I spent my career working for a well-known and well-liked federal agency. Thus I worked with many blacks, and I saw first hand the black response to the OJ verdict. It was utterly unrestrained. Most of us whites just sat in stunned silence. Blacks that we had known and worked with for years were whooping it up as if their favorite team had just won a national championship. They were completely unconcerned about how their white coworkers might view them.

But I had seen this behavior before. I learned of the attempted assassination of President Reagan, when my black, affirmative action supervisor returned from lunch cheering elatedly, “They shot him, they shot him—he’s been shot!!” I was dumbfounded. My supervisor was a master’s degree graduate from The University of Pennsylvania. And she was cheering an assassination attempt on the President of “our” country. This sparked the beginning of change for me, from an unquestioning supporter of all things liberal, to one who sees. It took several more years. But I was on my way.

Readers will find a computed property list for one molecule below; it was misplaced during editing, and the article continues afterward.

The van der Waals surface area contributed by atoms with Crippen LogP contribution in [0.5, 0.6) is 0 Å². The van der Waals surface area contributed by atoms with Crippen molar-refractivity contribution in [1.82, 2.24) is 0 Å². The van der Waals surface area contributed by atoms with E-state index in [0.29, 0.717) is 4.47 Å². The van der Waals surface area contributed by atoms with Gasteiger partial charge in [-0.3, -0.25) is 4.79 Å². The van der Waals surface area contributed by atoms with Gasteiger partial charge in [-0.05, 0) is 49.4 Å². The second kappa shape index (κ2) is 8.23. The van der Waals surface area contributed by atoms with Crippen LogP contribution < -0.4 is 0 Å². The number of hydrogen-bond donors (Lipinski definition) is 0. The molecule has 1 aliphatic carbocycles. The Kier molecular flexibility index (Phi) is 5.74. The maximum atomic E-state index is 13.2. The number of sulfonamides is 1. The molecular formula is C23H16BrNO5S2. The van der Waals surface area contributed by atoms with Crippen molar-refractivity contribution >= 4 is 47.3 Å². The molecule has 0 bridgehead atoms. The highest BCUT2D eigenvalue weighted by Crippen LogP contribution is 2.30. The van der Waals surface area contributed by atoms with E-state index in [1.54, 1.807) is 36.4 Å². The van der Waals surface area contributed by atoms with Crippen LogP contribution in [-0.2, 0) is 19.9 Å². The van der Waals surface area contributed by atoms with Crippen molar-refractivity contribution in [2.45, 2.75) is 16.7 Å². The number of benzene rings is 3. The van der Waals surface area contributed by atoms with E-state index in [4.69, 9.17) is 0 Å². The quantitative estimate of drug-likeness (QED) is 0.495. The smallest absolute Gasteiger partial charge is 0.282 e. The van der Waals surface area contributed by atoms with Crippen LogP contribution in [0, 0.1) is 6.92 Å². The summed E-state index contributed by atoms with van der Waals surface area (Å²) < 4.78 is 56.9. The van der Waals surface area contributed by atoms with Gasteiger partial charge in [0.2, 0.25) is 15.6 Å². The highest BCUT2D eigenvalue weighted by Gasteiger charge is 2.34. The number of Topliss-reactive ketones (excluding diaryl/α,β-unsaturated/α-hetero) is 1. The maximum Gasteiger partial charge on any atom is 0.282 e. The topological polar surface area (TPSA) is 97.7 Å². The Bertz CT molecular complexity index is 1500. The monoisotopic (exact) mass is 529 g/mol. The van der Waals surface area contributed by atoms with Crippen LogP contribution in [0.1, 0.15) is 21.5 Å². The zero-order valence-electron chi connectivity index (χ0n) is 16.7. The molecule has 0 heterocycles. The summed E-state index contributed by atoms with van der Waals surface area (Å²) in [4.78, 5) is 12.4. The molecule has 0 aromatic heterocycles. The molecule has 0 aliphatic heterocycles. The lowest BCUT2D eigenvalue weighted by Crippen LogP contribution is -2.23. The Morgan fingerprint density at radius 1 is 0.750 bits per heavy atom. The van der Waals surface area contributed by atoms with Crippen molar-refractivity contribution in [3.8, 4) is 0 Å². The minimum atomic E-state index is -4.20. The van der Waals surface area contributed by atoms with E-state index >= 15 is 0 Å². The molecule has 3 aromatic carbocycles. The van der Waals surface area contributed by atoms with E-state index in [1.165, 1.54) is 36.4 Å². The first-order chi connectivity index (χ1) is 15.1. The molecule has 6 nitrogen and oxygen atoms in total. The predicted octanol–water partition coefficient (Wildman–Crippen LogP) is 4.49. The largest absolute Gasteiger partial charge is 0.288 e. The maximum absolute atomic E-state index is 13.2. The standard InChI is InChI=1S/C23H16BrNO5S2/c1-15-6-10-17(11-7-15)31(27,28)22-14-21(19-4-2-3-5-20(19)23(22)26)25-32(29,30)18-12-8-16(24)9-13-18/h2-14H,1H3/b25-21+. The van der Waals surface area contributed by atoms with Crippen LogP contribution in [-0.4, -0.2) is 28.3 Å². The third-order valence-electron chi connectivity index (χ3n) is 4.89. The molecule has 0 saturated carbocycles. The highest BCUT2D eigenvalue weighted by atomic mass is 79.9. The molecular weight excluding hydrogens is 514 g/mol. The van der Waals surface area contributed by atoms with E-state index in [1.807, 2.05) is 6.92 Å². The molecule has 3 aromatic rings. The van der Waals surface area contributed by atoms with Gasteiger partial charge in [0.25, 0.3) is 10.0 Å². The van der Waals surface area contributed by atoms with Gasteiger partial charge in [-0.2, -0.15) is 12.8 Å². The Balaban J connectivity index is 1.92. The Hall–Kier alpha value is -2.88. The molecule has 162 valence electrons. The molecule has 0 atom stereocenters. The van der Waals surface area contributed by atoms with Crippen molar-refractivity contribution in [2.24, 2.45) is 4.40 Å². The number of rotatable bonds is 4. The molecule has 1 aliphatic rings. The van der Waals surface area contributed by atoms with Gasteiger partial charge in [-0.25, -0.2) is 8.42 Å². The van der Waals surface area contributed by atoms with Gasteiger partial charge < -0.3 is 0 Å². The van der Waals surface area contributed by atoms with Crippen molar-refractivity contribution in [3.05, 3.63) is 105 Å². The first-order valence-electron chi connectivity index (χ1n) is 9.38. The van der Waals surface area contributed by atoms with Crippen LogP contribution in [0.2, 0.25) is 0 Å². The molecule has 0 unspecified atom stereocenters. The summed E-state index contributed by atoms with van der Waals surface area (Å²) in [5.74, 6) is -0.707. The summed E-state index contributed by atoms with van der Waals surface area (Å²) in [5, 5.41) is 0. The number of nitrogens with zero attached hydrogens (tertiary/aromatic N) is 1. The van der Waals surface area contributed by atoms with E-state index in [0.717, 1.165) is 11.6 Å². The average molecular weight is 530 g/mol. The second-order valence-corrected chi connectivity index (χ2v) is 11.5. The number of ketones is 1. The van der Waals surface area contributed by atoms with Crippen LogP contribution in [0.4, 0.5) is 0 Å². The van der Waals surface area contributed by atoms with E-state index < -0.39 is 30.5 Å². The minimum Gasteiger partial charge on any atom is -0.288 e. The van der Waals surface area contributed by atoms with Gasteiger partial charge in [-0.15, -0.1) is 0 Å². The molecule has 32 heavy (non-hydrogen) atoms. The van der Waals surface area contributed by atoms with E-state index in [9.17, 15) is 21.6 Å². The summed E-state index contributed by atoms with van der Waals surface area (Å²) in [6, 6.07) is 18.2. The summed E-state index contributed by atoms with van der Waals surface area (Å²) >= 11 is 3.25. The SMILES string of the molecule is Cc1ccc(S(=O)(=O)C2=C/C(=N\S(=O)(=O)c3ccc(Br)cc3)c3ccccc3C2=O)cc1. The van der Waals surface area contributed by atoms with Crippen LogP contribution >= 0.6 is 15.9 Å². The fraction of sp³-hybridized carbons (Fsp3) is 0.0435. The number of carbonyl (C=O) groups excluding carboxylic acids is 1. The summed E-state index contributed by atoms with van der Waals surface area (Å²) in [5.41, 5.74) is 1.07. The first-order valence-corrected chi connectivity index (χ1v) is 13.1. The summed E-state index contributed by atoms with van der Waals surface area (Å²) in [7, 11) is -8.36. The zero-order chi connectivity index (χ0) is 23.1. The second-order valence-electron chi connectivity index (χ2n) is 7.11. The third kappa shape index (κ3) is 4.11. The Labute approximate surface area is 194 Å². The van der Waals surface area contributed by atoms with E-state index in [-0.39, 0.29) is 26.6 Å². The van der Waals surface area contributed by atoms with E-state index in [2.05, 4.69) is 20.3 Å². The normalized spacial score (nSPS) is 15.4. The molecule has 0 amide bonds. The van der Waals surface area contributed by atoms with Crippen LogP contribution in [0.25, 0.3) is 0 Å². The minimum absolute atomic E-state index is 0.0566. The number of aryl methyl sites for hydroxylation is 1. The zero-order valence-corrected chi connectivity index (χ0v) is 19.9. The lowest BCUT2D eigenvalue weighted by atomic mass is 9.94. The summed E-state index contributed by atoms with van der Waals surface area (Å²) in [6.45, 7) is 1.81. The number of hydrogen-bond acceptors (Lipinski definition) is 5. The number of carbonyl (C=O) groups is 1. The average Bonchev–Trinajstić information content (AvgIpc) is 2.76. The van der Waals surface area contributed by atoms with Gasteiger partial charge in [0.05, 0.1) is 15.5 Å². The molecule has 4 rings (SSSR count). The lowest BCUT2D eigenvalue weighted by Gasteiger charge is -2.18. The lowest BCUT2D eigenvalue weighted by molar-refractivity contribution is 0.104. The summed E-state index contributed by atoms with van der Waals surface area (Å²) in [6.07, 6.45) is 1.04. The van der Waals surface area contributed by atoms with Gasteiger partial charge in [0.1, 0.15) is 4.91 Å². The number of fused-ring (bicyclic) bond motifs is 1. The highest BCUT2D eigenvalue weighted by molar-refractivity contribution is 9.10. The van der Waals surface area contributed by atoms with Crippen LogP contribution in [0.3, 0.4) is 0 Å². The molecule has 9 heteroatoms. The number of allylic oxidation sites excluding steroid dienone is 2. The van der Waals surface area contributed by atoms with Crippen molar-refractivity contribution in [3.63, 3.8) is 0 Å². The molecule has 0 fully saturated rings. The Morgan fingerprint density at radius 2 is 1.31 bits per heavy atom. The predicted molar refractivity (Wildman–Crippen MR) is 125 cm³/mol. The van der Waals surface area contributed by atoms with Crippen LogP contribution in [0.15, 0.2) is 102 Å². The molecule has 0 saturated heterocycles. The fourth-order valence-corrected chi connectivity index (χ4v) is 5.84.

Thank you for the valuable service you provide to those who are trying to find their way.

Angela Corey and Pam Bondi

Gintas writes:

Your picture of her doesn’t tell the story. I did a Google image search of Angela Corey.

Reader writes:

I’ve seen (Atty. Gen.) Pam Bondi on FNC many times. She’s supposed to be a ‘conservative.’

LA replies:

Bondi and Fox News—of course. She is your standard Fox News type.

The Civil Rights Act

DJ writes:

I have been giving a lot of thought to what has been wrought from the civil rights legislation of the 1950s and 1960s, and the position it has us in now.